Chances are, you’ve heard of Lanop’s proposed NT-CIP certification. You’ve probably read, as several media outlets have reported, that the NT-CIP will extend Microsoft’s Windows NT 4.0 certification. Here’s what you haven’t read.
Who’s going to offer the tests?
Don’t bet that VUE will be handling the NT-CIP exams, even though Lanop’s Web site stated that both VUE and Prometric would administer the NT-CIP exams beginning Jan. 1, 2001. Lanop’s Web site made that claim until TechRepublic talked with Lanop founder, John Goodfriend, on Oct. 9, 2000.
Scott Allison, VUE’s global director of marketing, said VUE isn’t prepared to launch NT-CIP exams. “I guess what I can tell you is that we currently have no contract to do so,” Allison said.
When we asked if Goodfriend had jumped the gun by stating on Lanop’s Web site that VUE would be a testing provider, we received a similar answer.
“The only thing I can comment on is that we don’t have a contract with him at this point,” Allison confirmed.
Just how prepared is VUE to offer these tests, a partnership that would play a pivotal role in launching the new certification, in less than 10 weeks?
“I don’t believe we’ve had any discussions with him about it,” Allison said.
What about Prometric, another testing center that the Lanop site stated last week would be administering the NT-CIP tests?
“They have contacted us for a general information packet that we have sent out. It’s that vanilla. We have no plans. We have no contract. We’ve had no discussions,” said Jeannette Bair, executive director of Prometric’s Microsoft business unit.
What are the chances that Prometric will begin offering the NT-CIP exams on Jan. 1, 2001, as Lanop’s Web site states and several other industry media have reported?
“Slim to none” was Bair’s answer.
Lanop also faces legal issues
Further research on the issue revealed that New York city-based Lanop, which is driving the creation of the NT-CIP certification, is operating in violation of New York state law.
An official with the New York State Department of Education said that all facilities that accept tuition and provide educational training in the Empire State must be licensed by the Department of Education. Lanop is not licensed, according to Monica Borden, an assistant with the department.
TechRepublic was told that an investigation is underway targeting Lanop’s ongoing violation of state law. Disciplinary action could result in a fine as large as $50,000, and it’s possible that criminal sanctions could be imposed, as well.
What impact will the legal issues have?
Would the fact that Lanop is operating in violation of New York state law make a difference as to whether VUE participates in the NT-CIP program?
Allison confirmed that it would.
“We have a goal to continue our development of the world’s best test delivery channel, and ethics and legal issues, security, all of those things are incredibly important to us.”
He continued, “If an organization has been proven to be in violation of certain laws that pertain to education and training or other things, they would certainly not fit our ideal profile of a partner.”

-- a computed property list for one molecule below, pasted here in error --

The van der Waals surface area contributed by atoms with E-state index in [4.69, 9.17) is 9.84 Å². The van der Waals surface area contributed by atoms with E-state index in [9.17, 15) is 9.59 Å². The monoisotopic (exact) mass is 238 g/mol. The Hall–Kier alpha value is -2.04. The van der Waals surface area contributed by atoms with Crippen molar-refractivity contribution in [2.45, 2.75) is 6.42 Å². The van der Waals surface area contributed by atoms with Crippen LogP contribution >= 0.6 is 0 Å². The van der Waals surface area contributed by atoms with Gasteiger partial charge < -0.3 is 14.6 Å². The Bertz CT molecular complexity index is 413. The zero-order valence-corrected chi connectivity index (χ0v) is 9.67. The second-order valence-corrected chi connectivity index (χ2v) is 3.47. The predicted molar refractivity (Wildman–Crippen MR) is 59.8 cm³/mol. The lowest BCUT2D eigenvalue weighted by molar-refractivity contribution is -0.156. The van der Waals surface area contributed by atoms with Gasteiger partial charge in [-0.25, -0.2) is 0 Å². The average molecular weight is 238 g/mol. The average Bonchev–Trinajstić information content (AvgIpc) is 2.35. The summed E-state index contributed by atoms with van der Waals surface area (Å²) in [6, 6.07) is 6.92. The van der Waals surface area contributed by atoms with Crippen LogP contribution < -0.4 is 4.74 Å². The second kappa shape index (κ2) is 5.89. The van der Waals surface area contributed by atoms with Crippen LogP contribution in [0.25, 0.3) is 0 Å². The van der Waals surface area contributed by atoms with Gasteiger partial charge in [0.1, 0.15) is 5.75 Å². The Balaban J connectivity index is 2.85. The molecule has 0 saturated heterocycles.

Goodfriend said Lanop is operating in compliance with New York state law, and that the law in question doesn’t apply to Lanop.
“We’re not a training center like anybody else. We’re test preparation only. We’re really like Stanley Kaplan. We do no classes except for certification,” Goodfriend claimed.
He added, “The law hasn’t changed in 12 years now, so what can I tell you?”
Investigators, apparently, don’t see it that way.
“That’s part of the confusion we have with John [Goodfriend],” said New York State Education Department official Howard Goldsmith. “John doesn’t want to believe the law has changed no matter how many times we tell him that.”
Goldsmith also listed several ways in which Lanop differs from Stanley Kaplan.
“First of all, Kaplan is training students exclusively in the areas of reading, math, and reading comprehension,” he said. “These areas are specifically exempt under Section 5001(2)(f) of the Education Law. Lanop is training people in the computer technology field, which has been intentionally included in the 1999 statutory amendments.”
In addition, there are issues associated with the end goal of the training students receive.
“Kaplan trains students so that they can improve their scores on tests that are used by colleges and graduate schools for admission,” Goldsmith said. “Nobody gets trained at Kaplan with the expectation that they can use that training to secure employment. Students at Lanop specifically go to that school for the purpose of obtaining skills that will directly lead to employment. The purpose of taking certification exams or tests at the end of the computer training is to use the training and certifications to secure employment in the computer technology field.”
Here’s how the facts add up:
- Lanop has claimed that the two leading test providers will offer NT-CIP exams. In fact, both testing centers, VUE and Prometric, say they have no plans to do so.
- Without the support of the testing centers, it’s doubtful that Lanop will find IT professionals flocking to its new certification—particularly considering that Lanop may soon be fighting civil and criminal charges.
Further comment from state officials appears unlikely. Goldsmith told TechRepublic that “the matter is currently under investigation and will now be handled by attorneys for SED, the Office of the [New York] Attorney General, and most likely counsel obtained by Mr. Goodfriend.”
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